Low Mississippi River level will challenge grain movement again this harvestView Source
Persistent drought conditions in the Mississippi River region are expected to complicate transportation again during the most important agricultural shipping period of the year, according to American Farm Bureau Federation Economist Daniel Munch.
In a recent Market Intel report, Munch said water levels on the Mississippi River, a major thoroughfare for grain, is threatening barges’ ability to effectively navigate at full capacity.
According to the U.S. Army Corps of Engineers, the height of the river’s surface relative to the zero-stage level of 379 feet above standard sea level at St. Louis is 1.13 feet as of Aug. 22, 46% lower than the prior three-year average of 4.37 feet and 24% below last year’s level of 1.49 feet on the same day.
The impact could be significant, according to Munch, noting that 95% of corn, 94% of soybeans and 45% of wheat moved by barge traveled through the Mississippi River system to Louisiana, making the river the most significant inland waterways for grain movement to export markets.
“That corresponds to an average annual volume of 32 million tons of corn, 33 million tons of soybeans and 9 million tons of wheat traveling to Louisiana,” Munch said.
The shipping industry generally compensates for those low water levels by reducing draft allowances, which reduces the volume of goods moved. Beyond draft allowances, the industry often reduces tow sizes, or the number of barges a single boat can tow, further compounding the impact says Munch.
“Combined, this means more barges will be needed to move the same quantity of products and more boats will be needed to move smaller groups of barges, pressuring capacity and slowing downstream user efficiency.”
While barge rates haven’t increased yet, pressured capacity in barges and boats usually means increases competition for transportation, pushing up costs for shippers looking to get product moved.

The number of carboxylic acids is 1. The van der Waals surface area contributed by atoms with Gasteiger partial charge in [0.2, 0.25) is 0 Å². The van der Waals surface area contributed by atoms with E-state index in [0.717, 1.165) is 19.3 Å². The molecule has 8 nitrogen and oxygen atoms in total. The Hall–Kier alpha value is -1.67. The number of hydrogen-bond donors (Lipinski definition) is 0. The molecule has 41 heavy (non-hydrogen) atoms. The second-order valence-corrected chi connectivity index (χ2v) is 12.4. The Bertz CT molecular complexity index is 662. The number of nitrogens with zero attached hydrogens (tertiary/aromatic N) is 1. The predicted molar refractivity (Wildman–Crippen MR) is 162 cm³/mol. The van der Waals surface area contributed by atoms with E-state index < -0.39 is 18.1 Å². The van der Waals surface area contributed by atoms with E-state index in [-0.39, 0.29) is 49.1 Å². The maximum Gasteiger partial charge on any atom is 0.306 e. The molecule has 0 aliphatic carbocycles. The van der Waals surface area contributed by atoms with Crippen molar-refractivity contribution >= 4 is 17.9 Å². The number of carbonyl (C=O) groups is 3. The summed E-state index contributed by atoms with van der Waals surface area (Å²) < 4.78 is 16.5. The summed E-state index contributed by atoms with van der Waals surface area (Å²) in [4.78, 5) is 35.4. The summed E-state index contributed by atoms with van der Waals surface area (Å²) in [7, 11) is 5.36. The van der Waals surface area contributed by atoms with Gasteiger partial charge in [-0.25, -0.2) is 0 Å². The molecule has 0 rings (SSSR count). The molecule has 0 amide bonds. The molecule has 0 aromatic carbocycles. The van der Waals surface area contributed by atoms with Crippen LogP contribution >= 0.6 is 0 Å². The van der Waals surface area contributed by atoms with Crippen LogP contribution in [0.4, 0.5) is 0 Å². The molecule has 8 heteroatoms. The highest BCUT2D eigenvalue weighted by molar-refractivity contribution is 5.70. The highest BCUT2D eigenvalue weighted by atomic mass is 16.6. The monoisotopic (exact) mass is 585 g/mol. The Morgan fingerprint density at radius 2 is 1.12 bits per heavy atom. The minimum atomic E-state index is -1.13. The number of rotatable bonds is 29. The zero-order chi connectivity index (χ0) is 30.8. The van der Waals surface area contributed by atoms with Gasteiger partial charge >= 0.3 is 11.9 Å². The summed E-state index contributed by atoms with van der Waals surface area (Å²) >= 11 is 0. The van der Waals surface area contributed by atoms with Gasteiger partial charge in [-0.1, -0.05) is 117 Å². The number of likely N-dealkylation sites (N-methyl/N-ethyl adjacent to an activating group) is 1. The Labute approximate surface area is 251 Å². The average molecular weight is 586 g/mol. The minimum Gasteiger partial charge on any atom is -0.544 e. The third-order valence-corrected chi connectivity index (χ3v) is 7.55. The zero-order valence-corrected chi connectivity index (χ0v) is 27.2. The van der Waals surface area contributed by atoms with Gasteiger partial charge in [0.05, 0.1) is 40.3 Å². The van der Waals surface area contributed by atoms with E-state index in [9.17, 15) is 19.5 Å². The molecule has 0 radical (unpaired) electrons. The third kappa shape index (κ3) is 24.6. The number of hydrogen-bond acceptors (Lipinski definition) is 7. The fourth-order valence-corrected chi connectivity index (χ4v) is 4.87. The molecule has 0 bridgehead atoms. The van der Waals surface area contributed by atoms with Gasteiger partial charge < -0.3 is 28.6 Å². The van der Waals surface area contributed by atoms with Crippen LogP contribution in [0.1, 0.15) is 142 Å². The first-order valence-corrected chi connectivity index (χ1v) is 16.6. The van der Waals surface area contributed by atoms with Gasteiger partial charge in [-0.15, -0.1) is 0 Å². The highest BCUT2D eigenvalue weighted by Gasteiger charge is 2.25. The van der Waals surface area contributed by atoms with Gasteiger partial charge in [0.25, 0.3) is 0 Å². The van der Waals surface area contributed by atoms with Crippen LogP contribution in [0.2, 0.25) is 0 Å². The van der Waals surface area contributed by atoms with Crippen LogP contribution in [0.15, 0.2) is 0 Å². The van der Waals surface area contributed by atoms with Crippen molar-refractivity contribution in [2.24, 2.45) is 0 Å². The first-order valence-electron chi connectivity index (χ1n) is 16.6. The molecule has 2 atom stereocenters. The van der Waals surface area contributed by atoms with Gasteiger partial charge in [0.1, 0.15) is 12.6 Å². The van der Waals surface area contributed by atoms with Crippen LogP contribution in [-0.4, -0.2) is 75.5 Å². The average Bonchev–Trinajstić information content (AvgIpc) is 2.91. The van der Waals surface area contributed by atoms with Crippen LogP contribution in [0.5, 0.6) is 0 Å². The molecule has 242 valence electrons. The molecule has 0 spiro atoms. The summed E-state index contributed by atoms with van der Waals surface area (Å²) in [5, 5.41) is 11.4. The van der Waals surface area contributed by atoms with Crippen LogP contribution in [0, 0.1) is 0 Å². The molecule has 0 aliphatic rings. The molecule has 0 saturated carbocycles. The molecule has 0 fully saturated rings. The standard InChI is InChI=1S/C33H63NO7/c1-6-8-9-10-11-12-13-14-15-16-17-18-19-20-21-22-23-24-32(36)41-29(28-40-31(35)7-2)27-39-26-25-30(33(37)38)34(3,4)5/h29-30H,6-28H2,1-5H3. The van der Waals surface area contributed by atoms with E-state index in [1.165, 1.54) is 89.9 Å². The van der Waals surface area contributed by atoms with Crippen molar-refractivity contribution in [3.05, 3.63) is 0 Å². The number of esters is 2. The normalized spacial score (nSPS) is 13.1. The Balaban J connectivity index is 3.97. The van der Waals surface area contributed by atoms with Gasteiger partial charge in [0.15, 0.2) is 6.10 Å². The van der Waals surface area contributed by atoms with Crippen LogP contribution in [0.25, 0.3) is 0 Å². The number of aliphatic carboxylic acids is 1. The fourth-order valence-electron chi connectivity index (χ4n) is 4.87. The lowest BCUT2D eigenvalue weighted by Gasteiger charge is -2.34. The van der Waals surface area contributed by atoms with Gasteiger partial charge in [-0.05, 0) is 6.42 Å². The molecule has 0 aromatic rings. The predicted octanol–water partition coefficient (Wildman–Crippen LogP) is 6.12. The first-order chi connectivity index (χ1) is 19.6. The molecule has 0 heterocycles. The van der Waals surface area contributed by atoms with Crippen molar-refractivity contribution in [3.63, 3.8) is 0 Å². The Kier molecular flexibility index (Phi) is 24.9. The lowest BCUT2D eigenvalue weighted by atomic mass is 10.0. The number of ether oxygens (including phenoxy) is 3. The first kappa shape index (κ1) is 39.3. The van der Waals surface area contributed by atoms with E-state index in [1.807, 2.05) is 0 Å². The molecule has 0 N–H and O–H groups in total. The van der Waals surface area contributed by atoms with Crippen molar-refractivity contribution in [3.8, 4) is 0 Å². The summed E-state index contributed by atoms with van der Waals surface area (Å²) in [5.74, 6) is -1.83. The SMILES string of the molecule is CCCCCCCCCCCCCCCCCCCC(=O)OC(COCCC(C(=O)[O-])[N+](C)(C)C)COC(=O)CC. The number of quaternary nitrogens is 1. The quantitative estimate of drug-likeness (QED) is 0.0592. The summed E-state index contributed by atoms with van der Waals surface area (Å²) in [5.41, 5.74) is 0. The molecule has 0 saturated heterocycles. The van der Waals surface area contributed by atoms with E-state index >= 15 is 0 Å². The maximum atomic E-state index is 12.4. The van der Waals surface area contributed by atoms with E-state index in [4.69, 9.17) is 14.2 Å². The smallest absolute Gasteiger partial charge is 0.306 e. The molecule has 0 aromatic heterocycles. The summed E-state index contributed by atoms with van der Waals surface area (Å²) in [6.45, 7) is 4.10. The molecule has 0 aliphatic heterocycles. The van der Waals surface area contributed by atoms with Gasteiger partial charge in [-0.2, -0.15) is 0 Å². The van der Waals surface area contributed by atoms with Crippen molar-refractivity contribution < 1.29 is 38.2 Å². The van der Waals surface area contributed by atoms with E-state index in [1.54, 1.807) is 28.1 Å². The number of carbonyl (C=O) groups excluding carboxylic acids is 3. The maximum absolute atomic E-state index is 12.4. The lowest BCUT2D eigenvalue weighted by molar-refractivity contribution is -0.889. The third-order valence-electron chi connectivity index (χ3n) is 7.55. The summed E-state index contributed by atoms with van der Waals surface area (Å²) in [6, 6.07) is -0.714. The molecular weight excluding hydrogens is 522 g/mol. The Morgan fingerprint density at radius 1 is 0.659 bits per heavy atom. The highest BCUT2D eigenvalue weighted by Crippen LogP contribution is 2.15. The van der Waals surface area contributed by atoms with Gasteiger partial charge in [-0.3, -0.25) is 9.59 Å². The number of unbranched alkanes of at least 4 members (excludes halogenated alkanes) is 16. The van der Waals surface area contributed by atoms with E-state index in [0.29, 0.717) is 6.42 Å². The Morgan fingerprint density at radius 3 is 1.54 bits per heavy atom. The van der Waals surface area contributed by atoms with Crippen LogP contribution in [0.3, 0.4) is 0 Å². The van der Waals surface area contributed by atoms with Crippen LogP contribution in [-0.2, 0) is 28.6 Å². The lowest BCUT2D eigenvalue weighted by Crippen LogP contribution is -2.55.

USDA’s Agricultural Marketing Service tracks weekly barge rates for downbound freight originating from seven locations along the Mississippi River system. While rates are currently in line with previous years, rates as of Aug. 16 reflected the eighth consecutive weekly increase.
“It is important to note that last year’s barge rates did not react to low river levels until September and October when rates soared to record levels over 2,000% of their underlying benchmark,” Munch said.
USDA’s grain transportation report indicates that lower-than-average demand for grain transportation this summer has lessened the impact of low water levels on shipping rates thus far.
For the week ending Aug. 12, year-to-date 2023 total downbound barged grain tonnage at St. Louis was 10 million tons or 28% lower than the same week last year and 25% lower than the previous four-year average.
“Part of this is linked to weaker export demand for marketing year 2022-23 and lower domestic grain stocks,” Munch said.
“But the additional uncertainty of potential barge transportation disruptions due to low water levels in the Mississippi River is especially problematic during the harvest season, when farmers are looking to move grain to storage facilities.”